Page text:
Jonathan Van Ness, the flamboyant self-care and grooming expert on Netflix’s Queer Eye, has opened up about living with HIV and facing other challenges, including addiction and sex abuse. Van Ness disclosed these personal details—including the fact that he received his diagnosis at Planned Parenthood—in a New York Times profile published over the weekend and before the release of his memoir, Over the Top: A Raw Journey to Self-Love.

Jonathan Van Ness’s memoir Over the Top is out September 24, 2019.

Jonathan Van Ness’s memoir “Over the Top” is out September 24.Courtesy of HarperCollins

“I’ve had nightmares every night for the past three months because I’m scared to be this vulnerable with people,” Van Ness, 32, told the newspaper. “It’s hard for me to be as open as I want to be when there are certain things I haven’t shared publicly. These are issues that need to be talked about.”

If Twitter is any indication, Van Ness’s disclosure has definitely sparked discussions about these difficult subjects. Not only have fans tweeted their love and support for the energetic reality TV star, but many people have also said his story facilitated discussions with family and friends. Numerous organizations—LGBT, HIV and otherwise—also expressed support and used the disclosure to promote awareness and education, including getting the word out about undetectable equals untransmittable (U=U) and pre-exposure prophylaxis (PrEP).

Important insight into Van Ness’s HIV story can be found in a New York Times opinion piece by Celeste Watkins-Hayes, PhD, a professor of sociology and African-American studies. (POZ recently interviewed Watkins-Hayes about her book Remaking a Life: How Women Living With HIV/AIDS Confront Inequality, for which she interviewed over 100 women living with the virus.) In her Times opinion piece, she makes the case that sexual abuse is an unspoken driver of the epidemic and that the Queer Eye star, unlike many people, was fortunate to have a safety net. Watkins-Hayes also highlights the significant role Planned Parenthood plays in fighting the HIV epidemic (the organization is constantly under attack and in danger of being defunded). Read her full opinion piece here.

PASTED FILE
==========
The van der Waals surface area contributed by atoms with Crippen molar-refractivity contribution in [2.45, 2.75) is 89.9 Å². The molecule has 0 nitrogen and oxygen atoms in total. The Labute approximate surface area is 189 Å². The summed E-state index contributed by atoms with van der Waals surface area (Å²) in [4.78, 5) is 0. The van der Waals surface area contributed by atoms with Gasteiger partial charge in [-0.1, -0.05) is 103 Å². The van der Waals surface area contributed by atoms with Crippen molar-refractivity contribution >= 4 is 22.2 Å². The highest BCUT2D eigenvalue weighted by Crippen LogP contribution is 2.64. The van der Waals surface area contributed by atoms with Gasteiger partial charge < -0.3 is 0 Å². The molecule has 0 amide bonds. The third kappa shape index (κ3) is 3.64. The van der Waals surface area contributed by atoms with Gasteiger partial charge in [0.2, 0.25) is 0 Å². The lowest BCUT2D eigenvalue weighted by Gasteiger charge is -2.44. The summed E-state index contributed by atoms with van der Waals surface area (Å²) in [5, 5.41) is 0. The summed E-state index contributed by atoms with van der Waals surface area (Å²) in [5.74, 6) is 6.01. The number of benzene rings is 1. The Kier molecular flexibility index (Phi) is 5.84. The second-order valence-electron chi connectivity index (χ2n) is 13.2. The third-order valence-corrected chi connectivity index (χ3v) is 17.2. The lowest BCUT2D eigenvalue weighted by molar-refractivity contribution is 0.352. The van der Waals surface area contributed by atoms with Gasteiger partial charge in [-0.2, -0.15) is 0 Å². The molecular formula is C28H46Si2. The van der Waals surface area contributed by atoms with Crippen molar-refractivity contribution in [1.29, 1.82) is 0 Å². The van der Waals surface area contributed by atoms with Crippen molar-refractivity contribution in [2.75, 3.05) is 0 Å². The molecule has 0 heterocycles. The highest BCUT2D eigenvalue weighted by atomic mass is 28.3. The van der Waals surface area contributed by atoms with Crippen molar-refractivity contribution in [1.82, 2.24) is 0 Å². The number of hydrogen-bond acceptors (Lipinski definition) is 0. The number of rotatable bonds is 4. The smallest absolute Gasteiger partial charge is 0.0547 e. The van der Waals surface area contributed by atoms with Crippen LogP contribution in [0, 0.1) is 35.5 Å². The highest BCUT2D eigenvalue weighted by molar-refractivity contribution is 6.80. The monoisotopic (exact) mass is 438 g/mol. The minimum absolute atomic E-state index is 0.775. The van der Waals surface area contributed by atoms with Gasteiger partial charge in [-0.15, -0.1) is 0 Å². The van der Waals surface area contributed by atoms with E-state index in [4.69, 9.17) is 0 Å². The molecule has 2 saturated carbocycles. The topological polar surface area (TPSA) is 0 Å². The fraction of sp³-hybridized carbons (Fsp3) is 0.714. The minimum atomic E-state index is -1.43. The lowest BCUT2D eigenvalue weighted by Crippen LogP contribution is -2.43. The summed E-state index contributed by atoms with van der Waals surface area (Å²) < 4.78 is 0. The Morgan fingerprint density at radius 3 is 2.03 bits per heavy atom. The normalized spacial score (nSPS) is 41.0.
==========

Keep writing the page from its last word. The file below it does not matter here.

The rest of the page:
The Times interview with Van Ness raised a topic that might not be in the common lexicon of those in the HIV community. In that article, Van Ness is described as having a “vulnerability hangover.” The term describes the feelings of dread that follow an instance of self-revelation—for example, after you disclose your HIV status. Brené Brown, PhD, LMSW, who studies human connection, coined the phrase and gave a TED Talk on the subjects of vulnerability and shame and connection (you can watch it below).

In a tweet after the Times article ran, Van Ness expressed his appreciation for Brown. “I wouldn’t be who I am without the work you’ve done,” he wrote to the researcher.

Reading the social media posts about Van Ness is heartwarming. Perhaps Gwen Chodur expressed it best in her tweet: “It’s hard not to be depressed about the state of our country sometimes, but seeing all of the love and support pouring out for #JonathanVanNess gives me hope about how far we’ve come as a country. @jvn thank you for living your truth—you are amazing!”

In related news, read POZ blogger Shawn Decker’s post about Van Ness: “Welcome to the Beautiful HIV-Positive Community, Jonathan.” Also, U.K. rugby star Gareth Thomas disclosed his HIV status earlier this month. For more on that, click here, and to watch his reaction upon learning about U=U, click here.